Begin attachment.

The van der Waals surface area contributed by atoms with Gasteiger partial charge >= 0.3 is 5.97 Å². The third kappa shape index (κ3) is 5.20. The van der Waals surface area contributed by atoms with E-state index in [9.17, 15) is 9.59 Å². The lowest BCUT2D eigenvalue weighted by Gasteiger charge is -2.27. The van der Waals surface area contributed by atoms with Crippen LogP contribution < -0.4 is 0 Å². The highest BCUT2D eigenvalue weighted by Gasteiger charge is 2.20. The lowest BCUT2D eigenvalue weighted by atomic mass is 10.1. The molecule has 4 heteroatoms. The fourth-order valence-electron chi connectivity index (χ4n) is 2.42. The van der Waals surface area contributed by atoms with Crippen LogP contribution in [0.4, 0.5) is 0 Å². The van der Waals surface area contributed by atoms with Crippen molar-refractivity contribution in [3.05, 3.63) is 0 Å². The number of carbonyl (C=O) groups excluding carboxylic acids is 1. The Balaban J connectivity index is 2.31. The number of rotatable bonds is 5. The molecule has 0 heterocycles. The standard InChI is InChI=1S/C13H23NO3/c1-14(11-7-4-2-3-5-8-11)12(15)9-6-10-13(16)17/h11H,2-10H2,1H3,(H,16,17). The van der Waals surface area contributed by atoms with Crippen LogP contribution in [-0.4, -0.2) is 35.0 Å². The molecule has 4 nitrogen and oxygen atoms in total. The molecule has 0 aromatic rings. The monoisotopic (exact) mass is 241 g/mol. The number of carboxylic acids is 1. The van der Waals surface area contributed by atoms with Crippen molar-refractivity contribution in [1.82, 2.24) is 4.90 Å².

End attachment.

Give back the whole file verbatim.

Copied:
The van der Waals surface area contributed by atoms with Gasteiger partial charge >= 0.3 is 5.97 Å². The third kappa shape index (κ3) is 5.20. The van der Waals surface area contributed by atoms with E-state index in [9.17, 15) is 9.59 Å². The lowest BCUT2D eigenvalue weighted by Gasteiger charge is -2.27. The van der Waals surface area contributed by atoms with Crippen LogP contribution < -0.4 is 0 Å². The highest BCUT2D eigenvalue weighted by Gasteiger charge is 2.20. The lowest BCUT2D eigenvalue weighted by atomic mass is 10.1. The molecule has 4 heteroatoms. The fourth-order valence-electron chi connectivity index (χ4n) is 2.42. The van der Waals surface area contributed by atoms with Crippen LogP contribution in [0.4, 0.5) is 0 Å². The van der Waals surface area contributed by atoms with Crippen molar-refractivity contribution in [3.05, 3.63) is 0 Å². The number of carbonyl (C=O) groups excluding carboxylic acids is 1. The Balaban J connectivity index is 2.31. The number of rotatable bonds is 5. The molecule has 0 heterocycles. The standard InChI is InChI=1S/C13H23NO3/c1-14(11-7-4-2-3-5-8-11)12(15)9-6-10-13(16)17/h11H,2-10H2,1H3,(H,16,17). The van der Waals surface area contributed by atoms with Crippen LogP contribution in [-0.4, -0.2) is 35.0 Å². The molecule has 4 nitrogen and oxygen atoms in total. The molecule has 0 aromatic rings. The monoisotopic (exact) mass is 241 g/mol. The number of carboxylic acids is 1. The van der Waals surface area contributed by atoms with Crippen molar-refractivity contribution in [1.82, 2.24) is 4.90 Å².